Lost and found at sea

Edwin is a fisherman in Monkey Point. Fishing isn’t an easy profession anywhere in the world, but for fisherman in the communities it can be downright dangerous. One day Edwin told me a story about what had happened the month prior.

“We gon out fah set de lines fah catch shark,” he told me as he cut bait to prepare for his next shark fishing excursion.
“How far out do you go?” I asked.
“Bout twenty miles,” he replied. “We gon out fah tree days.”
“What boat do you use?” I asked, noticing only small, open-air pangas on the beach.
“Same one,” he said, motioning to the 16′ panga we just returned in after pulling in his bait nets.
“Wait,” I needed clarification. “You guys go out for three days in the open ocean in THAT?” I pointed to the chipped fiberglass panga he was talking about. There was no roof, no bed, no seats. Just an icebox and a 45hp Yamaha outboard motor. “Where do you sleep?”
“You put deh hammock from side to side,” he answered, pointing to the five-foot width between the port and starboard sides of the boat. I was amazed.
“So…okay,” I stammered, trying to comprehend what it must be like to go on a fishing trip where you have to sleep curled up in a tiny space for three days. “What if it rains?”
He looked at me with a smirk as he gave me the most obvious answer, “You get wet up.”

I asked him to continue his story. He went on to tell me that they had gone out, set the nets and were hauling in a pretty good amount of shark. On the last day, however, the motor quit. He didn’t go into details, but whatever part that had broken was not to be fixed until they could return. So what do you do if you are 20 miles out at sea and your motor leaves your boat dead in the water? What do you do when you have 1000lbs of shark sitting in the bottom of the boat? What do you do when there is no phone, no radio and no paddle?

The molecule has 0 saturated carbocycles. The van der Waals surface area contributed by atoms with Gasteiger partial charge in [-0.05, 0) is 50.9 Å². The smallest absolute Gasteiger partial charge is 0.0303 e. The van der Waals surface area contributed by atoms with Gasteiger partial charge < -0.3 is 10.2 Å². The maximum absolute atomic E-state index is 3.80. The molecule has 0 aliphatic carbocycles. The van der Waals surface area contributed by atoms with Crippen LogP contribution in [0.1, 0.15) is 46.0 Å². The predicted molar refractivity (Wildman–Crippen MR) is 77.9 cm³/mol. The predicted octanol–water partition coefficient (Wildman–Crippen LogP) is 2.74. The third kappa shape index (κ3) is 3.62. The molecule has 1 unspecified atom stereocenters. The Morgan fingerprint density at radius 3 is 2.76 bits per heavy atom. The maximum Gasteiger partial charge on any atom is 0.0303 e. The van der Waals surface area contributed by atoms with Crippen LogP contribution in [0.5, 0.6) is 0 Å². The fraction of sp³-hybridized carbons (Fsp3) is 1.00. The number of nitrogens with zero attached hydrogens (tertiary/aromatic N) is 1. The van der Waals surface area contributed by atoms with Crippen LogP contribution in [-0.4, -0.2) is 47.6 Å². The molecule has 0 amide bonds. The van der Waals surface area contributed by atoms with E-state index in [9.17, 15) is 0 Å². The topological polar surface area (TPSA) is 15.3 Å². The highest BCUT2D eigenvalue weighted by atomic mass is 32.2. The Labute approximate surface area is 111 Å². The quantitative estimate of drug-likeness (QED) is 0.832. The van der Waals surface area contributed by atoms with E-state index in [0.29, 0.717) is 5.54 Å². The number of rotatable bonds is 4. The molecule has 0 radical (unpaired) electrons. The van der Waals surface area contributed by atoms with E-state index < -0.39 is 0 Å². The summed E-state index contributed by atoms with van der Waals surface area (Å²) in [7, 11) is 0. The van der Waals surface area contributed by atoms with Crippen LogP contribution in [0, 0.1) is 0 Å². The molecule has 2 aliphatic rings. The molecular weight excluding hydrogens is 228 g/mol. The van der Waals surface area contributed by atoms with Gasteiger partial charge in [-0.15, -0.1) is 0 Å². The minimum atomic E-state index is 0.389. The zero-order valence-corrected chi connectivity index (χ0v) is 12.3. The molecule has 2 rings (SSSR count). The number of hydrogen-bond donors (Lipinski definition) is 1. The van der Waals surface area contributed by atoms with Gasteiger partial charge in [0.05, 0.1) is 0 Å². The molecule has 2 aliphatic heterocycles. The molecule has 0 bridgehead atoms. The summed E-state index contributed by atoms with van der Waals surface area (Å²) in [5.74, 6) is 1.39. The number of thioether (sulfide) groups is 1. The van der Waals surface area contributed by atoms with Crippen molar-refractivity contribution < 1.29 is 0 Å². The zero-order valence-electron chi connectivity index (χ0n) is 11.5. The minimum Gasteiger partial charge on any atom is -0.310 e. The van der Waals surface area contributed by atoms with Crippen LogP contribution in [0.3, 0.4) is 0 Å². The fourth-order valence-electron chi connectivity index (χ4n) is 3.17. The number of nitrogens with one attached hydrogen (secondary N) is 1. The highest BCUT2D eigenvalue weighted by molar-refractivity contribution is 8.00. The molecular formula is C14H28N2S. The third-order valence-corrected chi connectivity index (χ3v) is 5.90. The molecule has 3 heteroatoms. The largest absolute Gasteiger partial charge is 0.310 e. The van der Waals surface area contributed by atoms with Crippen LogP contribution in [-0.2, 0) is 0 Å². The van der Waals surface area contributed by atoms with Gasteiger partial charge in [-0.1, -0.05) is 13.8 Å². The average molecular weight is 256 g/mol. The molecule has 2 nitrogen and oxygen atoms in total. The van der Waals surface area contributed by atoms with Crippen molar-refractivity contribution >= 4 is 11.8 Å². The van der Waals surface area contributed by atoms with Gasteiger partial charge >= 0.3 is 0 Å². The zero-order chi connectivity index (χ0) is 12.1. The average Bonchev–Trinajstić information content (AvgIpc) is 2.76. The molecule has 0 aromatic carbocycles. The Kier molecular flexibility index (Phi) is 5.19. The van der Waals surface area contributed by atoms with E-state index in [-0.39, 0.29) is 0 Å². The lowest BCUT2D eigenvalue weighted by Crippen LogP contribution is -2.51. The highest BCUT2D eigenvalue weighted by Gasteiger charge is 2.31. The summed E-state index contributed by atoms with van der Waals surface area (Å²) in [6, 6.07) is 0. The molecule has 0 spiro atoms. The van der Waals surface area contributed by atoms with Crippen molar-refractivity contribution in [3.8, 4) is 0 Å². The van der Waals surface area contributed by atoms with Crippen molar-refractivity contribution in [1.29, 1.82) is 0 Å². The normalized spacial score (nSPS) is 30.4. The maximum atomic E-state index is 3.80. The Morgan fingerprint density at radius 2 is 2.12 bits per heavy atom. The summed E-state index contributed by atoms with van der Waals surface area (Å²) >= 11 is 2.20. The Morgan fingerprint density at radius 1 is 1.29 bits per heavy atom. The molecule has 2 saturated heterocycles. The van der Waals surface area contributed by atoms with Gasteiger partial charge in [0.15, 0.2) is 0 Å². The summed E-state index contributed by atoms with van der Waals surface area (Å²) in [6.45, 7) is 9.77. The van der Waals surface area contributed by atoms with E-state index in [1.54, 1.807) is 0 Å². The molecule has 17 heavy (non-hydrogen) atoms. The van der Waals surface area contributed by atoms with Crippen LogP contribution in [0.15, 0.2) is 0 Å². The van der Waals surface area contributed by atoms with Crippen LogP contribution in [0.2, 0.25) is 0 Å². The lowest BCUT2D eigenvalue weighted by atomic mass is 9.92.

“We no do noting”

It was another five days before members of the community were able to gather together enough gas and send out a rescue team to find them. The fisherman had been subsiding on fish and melted ice from the cooler. Edwin and his helper had been gone for a total of eight days before they were able to return to Monkey Point. And his biggest regret was that the shark had spoiled and he had lost about $500 in product.

He finished cutting bait and left to grab the gas tanks for his next trip. Fishing can be dangerous but, when you have to put rice and beans on the table, sometimes you have no choice. “Edwin!” I shouted as I began the walk back from the beach. “Don’t forget to bring a paddle!”

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